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Van der Waals Emulsions: Emulsions Stabilized by Surface-Inactive, Hydrophilic Particles via van der Waals Attraction

Marina, Paula Facal; Cheng, Chongling; Sedev, Rossen; Stocco, Antonio; Binks, Bernard P.; Wang, Dayang


Paula Facal Marina

Chongling Cheng

Rossen Sedev

Antonio Stocco

Dayang Wang


Surface-inactive, highly hydrophilic particles are utilized to effectively and reversibly stabilize oil-in-water emulsions. This is a result of attractive van der Waals forces between particles and oil droplets in water, which are sufficient to trap the particles in close proximity to oil-water interfaces when the repulsive forces between particles and oil droplets are suppressed. The emulsifying efficiency of the highly hydrophilic particles is determined by the van der Waals attraction between the particle monolayer shells and the oil droplets enclosed therein and is inversely proportional to the particle size, while their stabilizing efficiency is determined by the van der Waals attraction between single particles and oil droplets which is proportional to the particle size. This differentiation in mechanism between emulsification and stabilization will significantly advance our knowledge of emulsions, thus enabling better control and design of emulsion-based technologies in practice. Myriads of natural and industrial products are in the form of emulsions, in which fine oil droplets are well dispersed in water or vice versa by mechanical means with the aid of stabilizing agents. [1,2] In the context of nanotechnology, nowadays emulsions are increasingly appreciated as soft, flexible, versatile toolboxes to produce smart, hierarchically structured materials. [3-6] In almost all cases, emulsions need to be stabilized by surface-active agents: surfactants, amphiphilic polymers, solid particles or their combinations. By " surface-active " , it is meant that the agents are able not only to adsorb onto oil-water interfaces but also straddle the interface by projecting themselves partially into oil and partially into water. [1,7] Up to date, the partial partitioning of surface-active agents at oil-water interfaces is universally accepted as the key to emulsion stabilization, which enables them to self-assemble into topologically ordered films and thereby stabilize the dispersed droplets by, for instance, electrical double layer (EDL) repulsion against coalescence. [1,7] Counter-intuitively, here we show effective stabilization of oil-in-water (o/w) emulsions with surface-inactive agents–solid particles with exceedingly hydrophilic surfaces hardly wetted by oil at oil-water interfaces. Our results reveal that provided the EDL repulsion between the particles and oil droplets is suppressed, the van der Waals (VW) attraction between them is sufficiently strong to confine the particles in close proximity to oil droplet surfaces to form densely packed shells which efficaciously envelop the oil droplets for emulsion stabilization. In this new process, intriguingly, the emulsifying power of the highly hydrophilic particles is governed preferentially by the VW attraction between the densely packed particle shell as a whole and the oil droplets enclosed therein, while their stabilizing power is governed by the VW attraction between individual particles and oil droplets. To highlight the contribution of VW attraction, here the present o/w emulsions are referred to as " VW emulsions ". Figure 1. (a) Formation of VW emulsions by homogenization of toluene and aqueous dispersions of 15 nm H-SiO2 particles at pH 2.5, evidenced by milky upper phase (emulsion) and transparent lower phase (water) in the glass vial and negligible recovery of free oil after emulsification. No emulsions can be stabilized by 40 and 80 nm H-SiO2 particles, evidenced by well-separated oil and water phases in the glass vials and fast and complete recovery of free oil phase emulsification. The concentrations of 15,40,and 80 nm H-SiO2 particles are 5.4×10 15 , 8.8×10 14 , and 9.8×10 13 particles/mL. (b) Dependence of the VW emulsion stabilization on the concentration of 150 nm H 2-SiO2 particles in the aqueous phase at pH 2.5. The particle concentrations are marked on the photos. (c) Reversible stabilization of VW emulsions in response to pH. The inset indicates that the VW emulsions, stabilized by 15 nm H-SiO2 particle at a concentration of 5.4×10 15 particles/mL at pH 2.5, significantly destabilize upon increasing the pH to 4.0 and completely collapse at pH above 6.0.The pH adjustment is executed by dropwise addition of 0.1 M NaOH or 0.1 M HCl into the emulsions, followed by incubation for ca. 12 h under ambient condition. (d) Stabilization of VW emulsions (the upper phase in the photo) by citrate-stabilized gold particles of diameters of 16 nm at pH 2.5. The oil phase is toluene in all experiments. According to thermodynamics, the depth (∆E) of the potential well that traps solid particles at an oil-water interface with tension (í µí»¾ "#) is correlated with the contact angle (í µí¼ƒ) of the particles at the [*] Dr.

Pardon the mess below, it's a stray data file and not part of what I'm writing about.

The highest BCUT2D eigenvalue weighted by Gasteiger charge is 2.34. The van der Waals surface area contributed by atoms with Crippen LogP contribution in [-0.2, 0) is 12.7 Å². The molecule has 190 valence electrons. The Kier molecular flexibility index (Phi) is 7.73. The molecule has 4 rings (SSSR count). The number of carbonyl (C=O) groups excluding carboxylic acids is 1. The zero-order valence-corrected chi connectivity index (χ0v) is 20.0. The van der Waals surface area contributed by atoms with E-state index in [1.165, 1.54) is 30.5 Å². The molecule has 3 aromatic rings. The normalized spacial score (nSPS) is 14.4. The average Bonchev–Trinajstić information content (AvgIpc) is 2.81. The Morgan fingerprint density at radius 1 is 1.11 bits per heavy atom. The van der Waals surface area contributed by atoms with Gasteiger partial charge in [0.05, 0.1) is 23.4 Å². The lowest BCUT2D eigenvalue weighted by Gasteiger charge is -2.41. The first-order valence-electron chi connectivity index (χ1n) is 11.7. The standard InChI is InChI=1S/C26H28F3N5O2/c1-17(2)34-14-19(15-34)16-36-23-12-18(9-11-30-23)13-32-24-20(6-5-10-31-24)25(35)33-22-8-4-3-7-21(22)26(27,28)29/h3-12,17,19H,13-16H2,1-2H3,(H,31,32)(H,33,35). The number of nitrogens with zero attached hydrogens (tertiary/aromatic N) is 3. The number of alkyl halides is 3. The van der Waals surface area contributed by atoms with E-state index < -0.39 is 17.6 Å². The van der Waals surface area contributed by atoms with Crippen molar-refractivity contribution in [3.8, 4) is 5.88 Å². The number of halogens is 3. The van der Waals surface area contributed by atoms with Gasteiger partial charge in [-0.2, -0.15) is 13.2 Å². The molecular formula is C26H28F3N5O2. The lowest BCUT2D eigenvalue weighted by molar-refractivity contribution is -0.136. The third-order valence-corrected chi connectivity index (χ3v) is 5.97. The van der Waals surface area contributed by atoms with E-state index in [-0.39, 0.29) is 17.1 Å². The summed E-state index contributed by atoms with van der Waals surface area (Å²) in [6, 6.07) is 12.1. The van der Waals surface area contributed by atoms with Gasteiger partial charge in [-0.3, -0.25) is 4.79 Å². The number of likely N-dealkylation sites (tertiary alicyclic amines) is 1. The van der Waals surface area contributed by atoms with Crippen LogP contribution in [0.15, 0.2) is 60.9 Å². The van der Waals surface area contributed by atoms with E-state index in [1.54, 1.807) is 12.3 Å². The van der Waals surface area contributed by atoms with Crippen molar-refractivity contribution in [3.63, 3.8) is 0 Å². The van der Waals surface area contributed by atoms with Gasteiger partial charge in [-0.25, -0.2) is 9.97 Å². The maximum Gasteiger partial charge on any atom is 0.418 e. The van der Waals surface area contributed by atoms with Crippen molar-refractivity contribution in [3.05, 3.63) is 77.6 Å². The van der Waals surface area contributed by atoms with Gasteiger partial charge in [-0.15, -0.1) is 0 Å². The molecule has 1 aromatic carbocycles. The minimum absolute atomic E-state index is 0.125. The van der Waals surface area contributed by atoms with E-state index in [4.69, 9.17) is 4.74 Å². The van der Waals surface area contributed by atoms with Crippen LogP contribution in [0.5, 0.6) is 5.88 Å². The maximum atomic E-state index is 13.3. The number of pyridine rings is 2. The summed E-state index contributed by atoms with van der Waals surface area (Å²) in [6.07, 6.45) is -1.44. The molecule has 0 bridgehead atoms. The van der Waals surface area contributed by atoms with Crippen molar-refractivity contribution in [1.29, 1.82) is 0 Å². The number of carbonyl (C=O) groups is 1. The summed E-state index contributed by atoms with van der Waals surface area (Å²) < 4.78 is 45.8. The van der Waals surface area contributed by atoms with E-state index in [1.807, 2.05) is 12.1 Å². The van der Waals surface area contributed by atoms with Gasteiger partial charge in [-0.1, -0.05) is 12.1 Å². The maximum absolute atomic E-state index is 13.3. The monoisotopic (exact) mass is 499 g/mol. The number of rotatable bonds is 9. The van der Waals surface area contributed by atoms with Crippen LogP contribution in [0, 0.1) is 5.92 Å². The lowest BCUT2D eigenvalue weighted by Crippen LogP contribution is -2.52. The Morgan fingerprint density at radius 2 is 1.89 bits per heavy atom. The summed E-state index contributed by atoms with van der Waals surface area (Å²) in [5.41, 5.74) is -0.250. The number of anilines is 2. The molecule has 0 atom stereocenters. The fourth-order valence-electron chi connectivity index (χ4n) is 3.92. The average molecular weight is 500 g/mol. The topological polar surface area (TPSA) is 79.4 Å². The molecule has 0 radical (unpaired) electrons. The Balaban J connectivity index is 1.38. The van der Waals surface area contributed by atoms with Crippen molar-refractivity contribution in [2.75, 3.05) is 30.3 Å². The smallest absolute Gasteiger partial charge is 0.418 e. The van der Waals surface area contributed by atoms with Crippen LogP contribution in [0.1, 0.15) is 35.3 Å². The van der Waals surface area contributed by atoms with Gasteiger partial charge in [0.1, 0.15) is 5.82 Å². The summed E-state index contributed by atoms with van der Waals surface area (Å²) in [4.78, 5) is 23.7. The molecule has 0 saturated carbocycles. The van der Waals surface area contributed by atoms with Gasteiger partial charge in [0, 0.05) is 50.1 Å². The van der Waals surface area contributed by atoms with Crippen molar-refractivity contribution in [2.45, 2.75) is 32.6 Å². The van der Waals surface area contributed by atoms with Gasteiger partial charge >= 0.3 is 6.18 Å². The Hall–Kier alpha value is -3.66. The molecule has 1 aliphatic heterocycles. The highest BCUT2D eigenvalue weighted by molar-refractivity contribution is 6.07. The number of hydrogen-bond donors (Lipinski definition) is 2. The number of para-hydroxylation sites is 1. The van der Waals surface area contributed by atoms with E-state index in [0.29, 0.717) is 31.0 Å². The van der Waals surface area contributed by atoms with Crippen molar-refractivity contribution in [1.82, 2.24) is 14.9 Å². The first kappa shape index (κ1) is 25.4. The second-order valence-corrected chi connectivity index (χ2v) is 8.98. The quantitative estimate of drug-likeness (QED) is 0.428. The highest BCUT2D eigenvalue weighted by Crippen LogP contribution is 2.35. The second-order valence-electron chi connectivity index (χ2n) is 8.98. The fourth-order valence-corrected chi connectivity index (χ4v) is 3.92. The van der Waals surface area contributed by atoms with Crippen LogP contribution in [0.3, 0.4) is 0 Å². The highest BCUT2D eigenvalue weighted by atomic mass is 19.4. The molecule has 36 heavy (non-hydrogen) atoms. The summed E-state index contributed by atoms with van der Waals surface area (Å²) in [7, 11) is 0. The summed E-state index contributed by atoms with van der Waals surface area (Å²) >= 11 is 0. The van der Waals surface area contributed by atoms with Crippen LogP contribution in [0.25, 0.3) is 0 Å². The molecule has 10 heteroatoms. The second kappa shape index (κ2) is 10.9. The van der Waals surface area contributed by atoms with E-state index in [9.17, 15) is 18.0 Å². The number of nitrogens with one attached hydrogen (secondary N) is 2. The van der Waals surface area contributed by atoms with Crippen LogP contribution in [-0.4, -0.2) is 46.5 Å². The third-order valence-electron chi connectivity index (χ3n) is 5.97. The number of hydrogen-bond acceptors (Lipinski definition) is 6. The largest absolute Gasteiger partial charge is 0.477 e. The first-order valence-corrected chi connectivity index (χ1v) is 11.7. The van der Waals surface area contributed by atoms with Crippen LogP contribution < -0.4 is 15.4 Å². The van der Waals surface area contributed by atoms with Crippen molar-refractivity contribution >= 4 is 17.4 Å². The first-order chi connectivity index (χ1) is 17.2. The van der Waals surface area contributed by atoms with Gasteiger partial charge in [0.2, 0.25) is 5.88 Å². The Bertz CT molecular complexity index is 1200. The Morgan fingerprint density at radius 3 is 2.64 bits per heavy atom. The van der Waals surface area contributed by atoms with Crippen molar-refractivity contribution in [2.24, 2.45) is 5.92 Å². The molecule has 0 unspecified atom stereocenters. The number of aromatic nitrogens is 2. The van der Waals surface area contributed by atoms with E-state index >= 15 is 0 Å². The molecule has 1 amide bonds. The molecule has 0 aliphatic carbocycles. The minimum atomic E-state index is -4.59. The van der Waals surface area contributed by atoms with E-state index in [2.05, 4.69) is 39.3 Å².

Marina, P. F., Cheng, C., Sedev, R., Stocco, A., Binks, B. P., & Wang, D. (2018). Van der Waals Emulsions: Emulsions Stabilized by Surface-Inactive, Hydrophilic Particles via van der Waals Attraction. Angewandte Chemie, 57(30), 9510-9514.

Journal Article Type Article
Acceptance Date Jun 1, 2018
Online Publication Date Jun 20, 2018
Publication Date Jul 20, 2018
Deposit Date Jun 22, 2018
Publicly Available Date Jun 21, 2019
Print ISSN 1433-7851
Electronic ISSN 1521-3773
Publisher Wiley
Peer Reviewed Peer Reviewed
Volume 57
Issue 30
Pages 9510-9514
Keywords Colloids; Emulsions; Interactions; Interfaces; Particles
Public URL
Publisher URL


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